Richie McCaw's uncle John McLay, the man who inspired him to become a Great All Black, has passed away.

McLay, known to McCaw as Uncle Bigsy, died from complications related to Huntingdon's Disease. His funeral will be held in Ashburton.

McCaw, who played an incredible 148 tests for the All Blacks and who will go down in history as being one of the best ever to put on the black jersey, credited McLay for his drive to succeed. He wouldn't say it as such but many would opine that it his uncle who put him on the path to greatness.

In his best-selling book Richie McCaw - The Open Side, the loose forward talked about a significant conversation he had with McLay.

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It was held at McDonald's in Timaru. McCaw had been selected for trials for the 1999 New Zealand under-19 squad and was showing his uncle the summer programme they had been given to keep fit.

McCaw writes: "You want to be in the New Zealand under-19s," Uncle Bigsy said. "Do you want to be an All Black?"

McCaw answered in the affirmative, so a serviette was produced and the pair mapped out how he was going to achieve that goal.

While in his first year at Lincoln University studying Agricultural Science, McCaw wanted to make the New Zealand U19s and Canterbury U19s. The following year, he wanted to make the New Zealand Colts.

From there, he would make the Canterbury U21s and, following that, the Canterbury senior team.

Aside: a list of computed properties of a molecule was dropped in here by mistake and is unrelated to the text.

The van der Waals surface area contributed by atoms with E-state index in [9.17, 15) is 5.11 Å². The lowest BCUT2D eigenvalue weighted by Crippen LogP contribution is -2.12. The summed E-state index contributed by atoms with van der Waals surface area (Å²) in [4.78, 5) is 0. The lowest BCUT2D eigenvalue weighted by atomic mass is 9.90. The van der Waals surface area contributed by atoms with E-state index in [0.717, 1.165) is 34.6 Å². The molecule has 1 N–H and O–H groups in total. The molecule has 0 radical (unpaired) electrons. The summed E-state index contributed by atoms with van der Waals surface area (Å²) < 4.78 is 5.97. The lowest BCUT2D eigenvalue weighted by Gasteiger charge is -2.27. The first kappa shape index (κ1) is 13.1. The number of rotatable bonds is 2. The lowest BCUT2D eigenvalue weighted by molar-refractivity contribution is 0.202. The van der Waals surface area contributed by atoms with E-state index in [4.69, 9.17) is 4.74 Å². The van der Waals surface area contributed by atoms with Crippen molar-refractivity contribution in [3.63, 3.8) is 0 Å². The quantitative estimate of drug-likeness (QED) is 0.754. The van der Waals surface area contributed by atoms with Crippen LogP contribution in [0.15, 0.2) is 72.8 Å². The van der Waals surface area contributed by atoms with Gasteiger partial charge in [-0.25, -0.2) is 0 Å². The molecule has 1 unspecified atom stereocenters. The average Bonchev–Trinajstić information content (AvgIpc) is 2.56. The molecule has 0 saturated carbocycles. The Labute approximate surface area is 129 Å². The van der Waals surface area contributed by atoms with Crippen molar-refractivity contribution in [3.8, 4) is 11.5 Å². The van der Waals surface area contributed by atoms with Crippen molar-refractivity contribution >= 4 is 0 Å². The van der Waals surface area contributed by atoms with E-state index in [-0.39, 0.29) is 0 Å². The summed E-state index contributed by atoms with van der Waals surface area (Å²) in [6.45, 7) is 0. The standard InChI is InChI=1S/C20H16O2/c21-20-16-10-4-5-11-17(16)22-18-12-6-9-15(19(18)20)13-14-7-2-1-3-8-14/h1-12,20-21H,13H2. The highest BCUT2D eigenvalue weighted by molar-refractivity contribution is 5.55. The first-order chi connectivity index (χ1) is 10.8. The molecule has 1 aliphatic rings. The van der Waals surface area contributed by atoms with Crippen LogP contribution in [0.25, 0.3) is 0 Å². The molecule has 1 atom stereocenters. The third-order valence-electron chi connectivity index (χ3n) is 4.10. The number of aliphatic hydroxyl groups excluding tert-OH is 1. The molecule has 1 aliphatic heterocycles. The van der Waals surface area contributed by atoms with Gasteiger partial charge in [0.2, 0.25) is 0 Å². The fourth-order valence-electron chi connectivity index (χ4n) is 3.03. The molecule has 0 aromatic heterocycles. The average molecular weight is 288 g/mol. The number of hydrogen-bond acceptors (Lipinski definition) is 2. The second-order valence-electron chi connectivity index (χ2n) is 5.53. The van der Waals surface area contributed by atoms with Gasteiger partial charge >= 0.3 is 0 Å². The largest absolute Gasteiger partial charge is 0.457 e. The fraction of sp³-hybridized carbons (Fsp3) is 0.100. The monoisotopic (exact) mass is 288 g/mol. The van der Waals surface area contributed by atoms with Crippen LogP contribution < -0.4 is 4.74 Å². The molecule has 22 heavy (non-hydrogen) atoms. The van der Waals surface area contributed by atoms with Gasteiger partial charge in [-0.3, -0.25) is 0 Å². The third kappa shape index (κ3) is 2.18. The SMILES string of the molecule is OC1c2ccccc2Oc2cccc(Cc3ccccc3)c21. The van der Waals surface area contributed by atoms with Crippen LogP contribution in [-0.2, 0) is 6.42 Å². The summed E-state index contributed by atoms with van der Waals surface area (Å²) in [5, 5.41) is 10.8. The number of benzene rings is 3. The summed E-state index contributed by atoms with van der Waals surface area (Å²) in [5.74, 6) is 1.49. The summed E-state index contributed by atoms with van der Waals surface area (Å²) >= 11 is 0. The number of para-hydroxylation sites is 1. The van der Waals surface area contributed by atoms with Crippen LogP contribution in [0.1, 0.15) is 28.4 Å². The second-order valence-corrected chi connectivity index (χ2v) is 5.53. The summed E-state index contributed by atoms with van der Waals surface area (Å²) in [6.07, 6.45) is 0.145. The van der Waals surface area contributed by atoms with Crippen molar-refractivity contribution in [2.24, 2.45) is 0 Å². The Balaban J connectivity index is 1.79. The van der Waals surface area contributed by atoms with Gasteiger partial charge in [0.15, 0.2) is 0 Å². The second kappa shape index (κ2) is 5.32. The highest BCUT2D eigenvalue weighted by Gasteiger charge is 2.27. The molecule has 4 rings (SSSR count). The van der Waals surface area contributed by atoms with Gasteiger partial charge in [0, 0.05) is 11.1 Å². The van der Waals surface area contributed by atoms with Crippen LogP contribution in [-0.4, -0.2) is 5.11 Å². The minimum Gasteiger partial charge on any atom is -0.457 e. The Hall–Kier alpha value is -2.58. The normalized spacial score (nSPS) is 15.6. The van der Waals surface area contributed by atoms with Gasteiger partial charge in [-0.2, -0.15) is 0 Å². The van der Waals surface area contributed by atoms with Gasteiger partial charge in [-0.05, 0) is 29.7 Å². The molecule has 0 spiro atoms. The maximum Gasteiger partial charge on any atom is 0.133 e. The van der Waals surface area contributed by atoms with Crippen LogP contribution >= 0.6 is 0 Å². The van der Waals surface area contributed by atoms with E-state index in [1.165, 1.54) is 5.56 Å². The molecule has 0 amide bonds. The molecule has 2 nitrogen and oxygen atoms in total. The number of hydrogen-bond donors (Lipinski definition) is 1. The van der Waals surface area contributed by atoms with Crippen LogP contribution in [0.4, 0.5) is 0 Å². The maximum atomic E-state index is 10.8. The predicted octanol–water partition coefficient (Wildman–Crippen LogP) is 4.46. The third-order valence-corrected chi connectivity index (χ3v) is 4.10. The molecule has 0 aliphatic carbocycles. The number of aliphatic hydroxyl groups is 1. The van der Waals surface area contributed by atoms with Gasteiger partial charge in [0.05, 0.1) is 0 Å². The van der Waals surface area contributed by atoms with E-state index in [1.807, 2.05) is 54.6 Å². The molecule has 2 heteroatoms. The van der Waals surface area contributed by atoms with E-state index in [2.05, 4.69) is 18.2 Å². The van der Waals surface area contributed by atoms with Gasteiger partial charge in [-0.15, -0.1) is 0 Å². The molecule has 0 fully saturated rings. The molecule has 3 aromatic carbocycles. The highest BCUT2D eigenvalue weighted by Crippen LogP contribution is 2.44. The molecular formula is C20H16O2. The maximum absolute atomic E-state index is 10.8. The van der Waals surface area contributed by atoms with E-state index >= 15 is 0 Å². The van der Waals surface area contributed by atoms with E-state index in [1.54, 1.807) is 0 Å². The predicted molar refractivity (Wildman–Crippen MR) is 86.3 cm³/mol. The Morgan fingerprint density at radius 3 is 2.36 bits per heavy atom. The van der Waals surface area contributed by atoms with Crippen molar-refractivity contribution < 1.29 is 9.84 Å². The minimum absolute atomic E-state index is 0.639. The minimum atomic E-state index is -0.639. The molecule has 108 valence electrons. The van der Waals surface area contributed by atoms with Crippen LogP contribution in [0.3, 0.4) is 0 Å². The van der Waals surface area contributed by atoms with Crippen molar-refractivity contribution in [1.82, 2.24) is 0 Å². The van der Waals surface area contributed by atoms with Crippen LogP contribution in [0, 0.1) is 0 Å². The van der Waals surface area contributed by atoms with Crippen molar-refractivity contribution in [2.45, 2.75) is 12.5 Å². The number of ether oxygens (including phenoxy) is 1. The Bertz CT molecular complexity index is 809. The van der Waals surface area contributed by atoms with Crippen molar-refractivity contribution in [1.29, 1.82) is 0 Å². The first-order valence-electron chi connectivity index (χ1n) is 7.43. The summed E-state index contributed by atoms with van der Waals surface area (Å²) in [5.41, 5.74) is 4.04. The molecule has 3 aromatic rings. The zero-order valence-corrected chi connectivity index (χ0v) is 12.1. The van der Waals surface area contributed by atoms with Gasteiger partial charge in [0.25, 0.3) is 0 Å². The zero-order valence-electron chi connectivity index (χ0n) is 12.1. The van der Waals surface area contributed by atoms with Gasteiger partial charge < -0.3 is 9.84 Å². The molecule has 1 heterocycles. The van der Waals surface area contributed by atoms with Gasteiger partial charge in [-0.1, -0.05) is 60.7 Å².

They figured that, after the 2003 World Cup, a few players would head overseas and he would make the Crusaders and, everything going to plan, the All Blacks in 2004.

Uncle Bigsy didn't stop there, making McCaw commit to being a Great All Black.
McCaw couldn't summon the courage to write it out in full, so he scribbled G.A.B. and then, under his uncle's watchful eye, signed it and later pinned it to a cupboard back home in Kurow.

Given McCaw's genius for openside flank play, the chances are he would have made it at anything, but Uncle Bigsy's role should not be minimised. With McCaw's signature, he had effectively signed his first contract, which owed everything to intrinsic motivation and nothing to monetary reward.

As it turned out, McCaw played for the All Blacks in 2001, a little less than two years after signing the 'contract'. His G.A.B status was sealed a few years later when he was named Tana Umaga's successor as All Blacks captain.

McLay, a loose forward who played more than 100 games for Mid Canterbury, including a memorable match against the British & Irish Lions at the Ashburton Showgrounds in 1983, got his nickname due to his large feet.

It is said that as a 13-year-old pupil at Christchurch St Andrew's College, he required size 12 shoes.

Like McCaw, McLay was known for his toughness. In an interview with the Ashburton Guardian last year he said: "In all my rugby games, I only ever left the the field once because of injury. It was pretty physical on the paddock in those days, but I loved that."